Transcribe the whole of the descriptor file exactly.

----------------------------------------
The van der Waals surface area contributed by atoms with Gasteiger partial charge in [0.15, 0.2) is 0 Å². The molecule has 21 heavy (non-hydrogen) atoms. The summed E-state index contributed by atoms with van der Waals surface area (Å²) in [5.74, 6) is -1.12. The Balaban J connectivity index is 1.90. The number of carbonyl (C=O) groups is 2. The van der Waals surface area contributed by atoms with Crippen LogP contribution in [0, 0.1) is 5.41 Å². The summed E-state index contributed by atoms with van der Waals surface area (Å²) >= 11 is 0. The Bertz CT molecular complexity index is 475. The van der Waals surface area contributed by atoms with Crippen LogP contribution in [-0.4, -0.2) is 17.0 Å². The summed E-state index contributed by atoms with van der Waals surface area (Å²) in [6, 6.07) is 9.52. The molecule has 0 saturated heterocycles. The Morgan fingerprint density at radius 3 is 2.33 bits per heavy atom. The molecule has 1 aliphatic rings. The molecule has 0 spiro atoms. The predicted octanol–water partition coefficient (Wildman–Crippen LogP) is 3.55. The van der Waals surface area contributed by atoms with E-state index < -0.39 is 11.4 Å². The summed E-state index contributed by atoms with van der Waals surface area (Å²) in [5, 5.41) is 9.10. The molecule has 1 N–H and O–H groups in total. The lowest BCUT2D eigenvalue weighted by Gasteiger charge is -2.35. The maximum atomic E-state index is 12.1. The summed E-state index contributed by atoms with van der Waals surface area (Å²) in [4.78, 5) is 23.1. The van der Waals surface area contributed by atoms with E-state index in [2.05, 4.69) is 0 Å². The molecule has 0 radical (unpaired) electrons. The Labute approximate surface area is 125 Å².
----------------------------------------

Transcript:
The van der Waals surface area contributed by atoms with Gasteiger partial charge in [0.15, 0.2) is 0 Å². The molecule has 21 heavy (non-hydrogen) atoms. The summed E-state index contributed by atoms with van der Waals surface area (Å²) in [5.74, 6) is -1.12. The Balaban J connectivity index is 1.90. The number of carbonyl (C=O) groups is 2. The van der Waals surface area contributed by atoms with Crippen LogP contribution in [0, 0.1) is 5.41 Å². The summed E-state index contributed by atoms with van der Waals surface area (Å²) >= 11 is 0. The Bertz CT molecular complexity index is 475. The van der Waals surface area contributed by atoms with Crippen LogP contribution in [-0.4, -0.2) is 17.0 Å². The summed E-state index contributed by atoms with van der Waals surface area (Å²) in [6, 6.07) is 9.52. The molecule has 0 saturated heterocycles. The Morgan fingerprint density at radius 3 is 2.33 bits per heavy atom. The molecule has 1 aliphatic rings. The molecule has 0 spiro atoms. The predicted octanol–water partition coefficient (Wildman–Crippen LogP) is 3.55. The van der Waals surface area contributed by atoms with E-state index < -0.39 is 11.4 Å². The summed E-state index contributed by atoms with van der Waals surface area (Å²) in [5, 5.41) is 9.10. The molecule has 1 N–H and O–H groups in total. The lowest BCUT2D eigenvalue weighted by Gasteiger charge is -2.35. The maximum atomic E-state index is 12.1. The summed E-state index contributed by atoms with van der Waals surface area (Å²) in [4.78, 5) is 23.1. The van der Waals surface area contributed by atoms with E-state index in [2.05, 4.69) is 0 Å². The molecule has 0 radical (unpaired) electrons. The Labute approximate surface area is 125 Å².